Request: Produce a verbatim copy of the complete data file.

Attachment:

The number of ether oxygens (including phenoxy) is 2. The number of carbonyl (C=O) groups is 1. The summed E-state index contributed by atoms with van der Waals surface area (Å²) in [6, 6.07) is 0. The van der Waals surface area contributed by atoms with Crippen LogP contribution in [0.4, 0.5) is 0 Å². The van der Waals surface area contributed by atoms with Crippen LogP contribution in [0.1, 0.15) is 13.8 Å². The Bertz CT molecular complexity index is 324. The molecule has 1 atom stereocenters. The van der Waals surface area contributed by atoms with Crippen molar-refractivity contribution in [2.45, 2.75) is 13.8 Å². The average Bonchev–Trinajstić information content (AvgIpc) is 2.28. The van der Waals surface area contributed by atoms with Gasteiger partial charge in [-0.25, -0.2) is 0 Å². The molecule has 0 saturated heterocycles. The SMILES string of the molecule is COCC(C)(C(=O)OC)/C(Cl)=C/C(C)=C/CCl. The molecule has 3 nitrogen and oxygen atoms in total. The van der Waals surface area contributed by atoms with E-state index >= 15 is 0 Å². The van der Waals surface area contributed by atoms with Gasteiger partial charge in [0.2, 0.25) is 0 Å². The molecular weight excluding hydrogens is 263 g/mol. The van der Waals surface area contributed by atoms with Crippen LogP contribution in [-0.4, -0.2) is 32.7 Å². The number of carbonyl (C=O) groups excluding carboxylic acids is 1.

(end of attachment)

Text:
The number of ether oxygens (including phenoxy) is 2. The number of carbonyl (C=O) groups is 1. The summed E-state index contributed by atoms with van der Waals surface area (Å²) in [6, 6.07) is 0. The van der Waals surface area contributed by atoms with Crippen LogP contribution in [0.4, 0.5) is 0 Å². The van der Waals surface area contributed by atoms with Crippen LogP contribution in [0.1, 0.15) is 13.8 Å². The Bertz CT molecular complexity index is 324. The molecule has 1 atom stereocenters. The van der Waals surface area contributed by atoms with Crippen molar-refractivity contribution in [2.45, 2.75) is 13.8 Å². The average Bonchev–Trinajstić information content (AvgIpc) is 2.28. The van der Waals surface area contributed by atoms with Gasteiger partial charge in [-0.25, -0.2) is 0 Å². The molecule has 0 saturated heterocycles. The SMILES string of the molecule is COCC(C)(C(=O)OC)/C(Cl)=C/C(C)=C/CCl. The molecule has 3 nitrogen and oxygen atoms in total. The van der Waals surface area contributed by atoms with E-state index >= 15 is 0 Å². The van der Waals surface area contributed by atoms with Gasteiger partial charge in [0.2, 0.25) is 0 Å². The molecular weight excluding hydrogens is 263 g/mol. The van der Waals surface area contributed by atoms with Crippen LogP contribution in [-0.4, -0.2) is 32.7 Å². The number of carbonyl (C=O) groups excluding carboxylic acids is 1.